'Terriers' - 'Hail Mary': The big finish
And so the first - and hopefully not only - season of "Terriers" has come to an end. (And if you missed the creative team's thank-you letter to fans, it's here.) My review of the finale coming up just as soon as there's a PB&J out on me...
"Ah, we've been in worse situations. I can't think of any off the top of my head, but they're there." -Britt
"You're remarkable in a funny way. Or funny in a remarkable way." -Laura
I want to leave the future of the show aside for the most part in this review. This was a fantastic season of television, which received ratings that are roughly the opposite of fantastic. As Ted Griffin said in an interview yesterday, if FX doesn't renew it, it won't be an unreasonable decision, and if they do, it will be almost entirely out of love. And one way or another, we should have a decision pretty soon (maybe as early as next week).
But I bring it up the show's uncertain, shaky fate only to point out that if this is the end, that last scene will be an absolutely perfect final note: the two partners, together one more time (as
Britt Hank hilariously noted while staring at Burke's corpse, they've spent a lot of time apart in these last few episodes), sitting in the truck that's their agency's only real asset, bantering and testifying about their friendship, staring at a traffic light that's never going to change. If it changes, they have to make a decision about going straight to Britt's prison sentence (and dealing with the ramifications of a second season, since Britt would never actually run out on Katie and the baby) or turning left to Mexico and going on "the vacation that never ends" (one of the kinder ways you could describe cancellation). So long as Britt doesn't answer Hank's question when the light changes, Hank and Britt are there, and they're perfect, and the show is pretty damn close to that, and we can watch and rewatch these 13 episodes. If Britt answers, maybe they get to go straight and our story continues, or maybe that's all she wrote.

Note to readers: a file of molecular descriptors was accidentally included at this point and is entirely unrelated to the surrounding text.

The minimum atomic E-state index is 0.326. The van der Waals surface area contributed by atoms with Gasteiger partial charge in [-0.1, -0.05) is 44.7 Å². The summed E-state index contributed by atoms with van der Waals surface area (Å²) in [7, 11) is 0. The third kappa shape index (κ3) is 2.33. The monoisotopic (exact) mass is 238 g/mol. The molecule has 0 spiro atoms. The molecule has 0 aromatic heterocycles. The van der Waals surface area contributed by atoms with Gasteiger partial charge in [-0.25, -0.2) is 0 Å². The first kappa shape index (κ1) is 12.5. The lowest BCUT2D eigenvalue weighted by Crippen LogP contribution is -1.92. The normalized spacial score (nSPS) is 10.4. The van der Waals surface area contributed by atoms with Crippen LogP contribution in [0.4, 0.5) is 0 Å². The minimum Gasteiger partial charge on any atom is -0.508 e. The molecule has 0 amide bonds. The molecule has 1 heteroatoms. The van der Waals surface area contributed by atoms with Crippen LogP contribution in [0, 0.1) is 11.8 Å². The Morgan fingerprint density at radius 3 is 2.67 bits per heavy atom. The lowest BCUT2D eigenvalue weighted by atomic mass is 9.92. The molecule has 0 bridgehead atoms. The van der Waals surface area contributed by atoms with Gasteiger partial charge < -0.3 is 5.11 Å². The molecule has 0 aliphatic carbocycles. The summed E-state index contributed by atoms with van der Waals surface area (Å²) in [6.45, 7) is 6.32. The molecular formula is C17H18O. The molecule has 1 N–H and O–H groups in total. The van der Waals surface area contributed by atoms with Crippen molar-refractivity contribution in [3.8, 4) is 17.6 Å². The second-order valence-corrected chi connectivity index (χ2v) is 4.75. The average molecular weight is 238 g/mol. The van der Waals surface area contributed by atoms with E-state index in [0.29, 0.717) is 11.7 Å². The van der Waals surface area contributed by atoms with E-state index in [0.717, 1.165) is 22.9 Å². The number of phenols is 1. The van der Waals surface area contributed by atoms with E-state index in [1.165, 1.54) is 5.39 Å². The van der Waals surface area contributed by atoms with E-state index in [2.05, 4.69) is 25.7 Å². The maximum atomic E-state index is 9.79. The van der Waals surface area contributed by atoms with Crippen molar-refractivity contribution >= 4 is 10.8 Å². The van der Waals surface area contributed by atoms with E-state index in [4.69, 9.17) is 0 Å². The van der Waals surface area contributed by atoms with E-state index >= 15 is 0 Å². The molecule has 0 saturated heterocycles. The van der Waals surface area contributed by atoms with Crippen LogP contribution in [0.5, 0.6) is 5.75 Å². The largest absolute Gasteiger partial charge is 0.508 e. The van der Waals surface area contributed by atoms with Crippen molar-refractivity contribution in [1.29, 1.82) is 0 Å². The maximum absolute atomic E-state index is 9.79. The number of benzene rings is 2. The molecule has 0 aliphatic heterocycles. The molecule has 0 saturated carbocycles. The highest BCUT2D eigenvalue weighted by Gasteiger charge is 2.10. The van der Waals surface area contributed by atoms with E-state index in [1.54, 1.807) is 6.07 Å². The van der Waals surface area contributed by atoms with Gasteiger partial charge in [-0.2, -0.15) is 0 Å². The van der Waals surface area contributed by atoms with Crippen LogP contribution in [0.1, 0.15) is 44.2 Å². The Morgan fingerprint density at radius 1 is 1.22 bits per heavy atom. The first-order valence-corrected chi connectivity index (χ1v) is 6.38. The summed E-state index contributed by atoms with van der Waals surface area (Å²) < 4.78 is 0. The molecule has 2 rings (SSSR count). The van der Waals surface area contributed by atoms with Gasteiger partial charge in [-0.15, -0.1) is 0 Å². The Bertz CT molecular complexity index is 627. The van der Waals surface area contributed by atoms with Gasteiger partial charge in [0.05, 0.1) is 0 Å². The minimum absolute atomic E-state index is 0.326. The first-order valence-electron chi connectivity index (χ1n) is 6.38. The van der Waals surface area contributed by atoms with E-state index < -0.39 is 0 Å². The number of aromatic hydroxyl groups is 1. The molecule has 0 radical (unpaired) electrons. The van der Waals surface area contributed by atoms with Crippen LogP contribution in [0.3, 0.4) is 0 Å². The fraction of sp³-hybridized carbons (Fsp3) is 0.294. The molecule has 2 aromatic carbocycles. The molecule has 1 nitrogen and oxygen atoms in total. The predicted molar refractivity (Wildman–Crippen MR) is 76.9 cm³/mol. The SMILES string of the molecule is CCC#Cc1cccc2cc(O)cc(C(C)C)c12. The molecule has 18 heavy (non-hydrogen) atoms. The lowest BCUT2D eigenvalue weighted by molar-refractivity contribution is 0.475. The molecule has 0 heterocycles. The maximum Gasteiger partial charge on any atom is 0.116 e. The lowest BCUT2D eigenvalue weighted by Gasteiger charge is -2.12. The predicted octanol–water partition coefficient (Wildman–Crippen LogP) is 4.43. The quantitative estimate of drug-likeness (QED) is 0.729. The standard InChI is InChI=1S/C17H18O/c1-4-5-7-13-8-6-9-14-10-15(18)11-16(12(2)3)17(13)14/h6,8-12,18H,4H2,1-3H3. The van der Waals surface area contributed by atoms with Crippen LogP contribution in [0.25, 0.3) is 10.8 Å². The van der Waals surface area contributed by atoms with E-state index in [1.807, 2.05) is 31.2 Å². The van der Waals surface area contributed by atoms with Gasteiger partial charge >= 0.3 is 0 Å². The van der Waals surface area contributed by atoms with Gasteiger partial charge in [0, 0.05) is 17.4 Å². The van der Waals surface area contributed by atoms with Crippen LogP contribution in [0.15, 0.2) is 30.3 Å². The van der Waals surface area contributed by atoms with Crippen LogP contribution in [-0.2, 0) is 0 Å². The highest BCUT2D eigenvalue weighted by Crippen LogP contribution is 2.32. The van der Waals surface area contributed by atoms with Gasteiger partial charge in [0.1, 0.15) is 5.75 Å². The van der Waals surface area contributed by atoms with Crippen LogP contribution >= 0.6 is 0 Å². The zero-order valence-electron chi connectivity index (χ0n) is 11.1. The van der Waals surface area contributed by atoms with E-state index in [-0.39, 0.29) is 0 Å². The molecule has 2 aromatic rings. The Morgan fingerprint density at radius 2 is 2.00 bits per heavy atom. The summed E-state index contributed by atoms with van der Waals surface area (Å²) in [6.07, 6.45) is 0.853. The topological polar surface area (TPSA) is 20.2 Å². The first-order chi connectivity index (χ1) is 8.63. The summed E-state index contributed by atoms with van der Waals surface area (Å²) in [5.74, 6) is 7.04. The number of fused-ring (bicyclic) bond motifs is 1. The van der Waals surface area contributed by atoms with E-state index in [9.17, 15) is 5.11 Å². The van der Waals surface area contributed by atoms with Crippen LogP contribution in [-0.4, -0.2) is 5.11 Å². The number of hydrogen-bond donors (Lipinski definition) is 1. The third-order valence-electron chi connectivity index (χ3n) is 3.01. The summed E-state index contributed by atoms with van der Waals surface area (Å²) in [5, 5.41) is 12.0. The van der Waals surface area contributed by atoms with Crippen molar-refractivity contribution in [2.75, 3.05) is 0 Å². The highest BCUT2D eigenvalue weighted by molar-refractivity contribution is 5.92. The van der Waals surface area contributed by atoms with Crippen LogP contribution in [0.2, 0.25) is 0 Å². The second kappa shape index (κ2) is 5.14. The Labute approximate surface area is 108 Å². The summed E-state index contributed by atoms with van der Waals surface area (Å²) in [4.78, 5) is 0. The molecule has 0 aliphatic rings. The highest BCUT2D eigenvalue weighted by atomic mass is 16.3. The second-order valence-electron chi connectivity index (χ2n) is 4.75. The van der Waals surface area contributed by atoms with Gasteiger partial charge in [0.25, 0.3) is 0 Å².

But I don't want this to be the end, and the brilliance of "Hail Mary" (directed by Ted Griffin, and co-written by him and his brother Nicholas) was yet another reminder of why.
When I came to the end of last week's "Quid Pro Quo," I worried that there was far too much for the show to wrap up in a standard-length finale. Even if the plan was to leave some loose ends for a hypothetical season two, the plot seemed too complicated, the bad guys too powerful, for Hank and Britt to close the case and also get closure on their various personal story arcs.
But "Hail Mary" somehow pulled that off. It never felt cluttered - had, in fact, time for small "Terriers"-ish moments like the final conversation in the truck, or the juxtaposition of Hank with his gun and the surfer worried about getting shot - and the resolution to the Zeitlin/Lindus/Mickey story didn't feel like a cheat or a shortcut. There was somehow time to explain everything, to give just punishment to some of the bad guys (Zeitlin goes to jail, Burke winds up in the trash) while leaving others (Neal McDonough's pedophile land developer) in the wind to maybe face justice in the future, to give Hank a chance to finally acknowledge that Gretchen is lost to him, to give Britt the opportunity to plead his case to Katie, etc., etc. It was an episode that had room for nearly every significant character of the season to come back and be helpful, whether it was Convoy sweeping for the bugs(*), Laura hiding out with Steph or Eleanor Gosney pointing Hank to the crucial piece of evidence. (Even the box of Mickey's stuff, which once upon a time just seemed to be a symbol of where Hank's life could have headed had he kept drinking, turned out to have plot value.) Short of a walk-on for Michaela the hooker or Britt and Katie's "teabagging, flatulent, incontinent dog" from the second episode, I can't imagine who they could've brought back whom I'd care about.
(*) One of the few flaws I found with the episode was that there was never a real payoff to the idea of Hank and Britt using the classical music station to sniff out bugs. I kept waiting for a scene where the Vivaldi was disrupted in mid-verse, and instead it was just a recurring background motif. To be honest, though, if there had been extra time for such a payoff, I'd have rather it gone to a curtain call for the teabagging, flatulent, incontinent dog.